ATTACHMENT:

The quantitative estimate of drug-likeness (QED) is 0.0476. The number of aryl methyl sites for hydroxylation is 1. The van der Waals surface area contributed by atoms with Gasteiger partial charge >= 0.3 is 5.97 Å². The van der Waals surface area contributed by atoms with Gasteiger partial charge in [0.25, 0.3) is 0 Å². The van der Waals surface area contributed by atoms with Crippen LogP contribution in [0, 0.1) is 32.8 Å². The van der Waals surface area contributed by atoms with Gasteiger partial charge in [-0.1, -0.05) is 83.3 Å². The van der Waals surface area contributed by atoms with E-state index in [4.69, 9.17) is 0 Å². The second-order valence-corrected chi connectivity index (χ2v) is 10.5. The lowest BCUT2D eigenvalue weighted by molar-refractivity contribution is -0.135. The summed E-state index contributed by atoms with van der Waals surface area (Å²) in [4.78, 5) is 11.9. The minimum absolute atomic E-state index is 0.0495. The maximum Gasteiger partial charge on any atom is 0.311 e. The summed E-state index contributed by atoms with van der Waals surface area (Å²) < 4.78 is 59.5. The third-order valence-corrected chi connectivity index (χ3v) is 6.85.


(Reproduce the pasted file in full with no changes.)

The quantitative estimate of drug-likeness (QED) is 0.0476. The number of aryl methyl sites for hydroxylation is 1. The van der Waals surface area contributed by atoms with Gasteiger partial charge >= 0.3 is 5.97 Å². The van der Waals surface area contributed by atoms with Gasteiger partial charge in [0.25, 0.3) is 0 Å². The van der Waals surface area contributed by atoms with Crippen LogP contribution in [0, 0.1) is 32.8 Å². The van der Waals surface area contributed by atoms with Gasteiger partial charge in [-0.1, -0.05) is 83.3 Å². The van der Waals surface area contributed by atoms with E-state index in [4.69, 9.17) is 0 Å². The second-order valence-corrected chi connectivity index (χ2v) is 10.5. The lowest BCUT2D eigenvalue weighted by molar-refractivity contribution is -0.135. The summed E-state index contributed by atoms with van der Waals surface area (Å²) in [4.78, 5) is 11.9. The minimum absolute atomic E-state index is 0.0495. The maximum Gasteiger partial charge on any atom is 0.311 e. The summed E-state index contributed by atoms with van der Waals surface area (Å²) < 4.78 is 59.5. The third-order valence-corrected chi connectivity index (χ3v) is 6.85.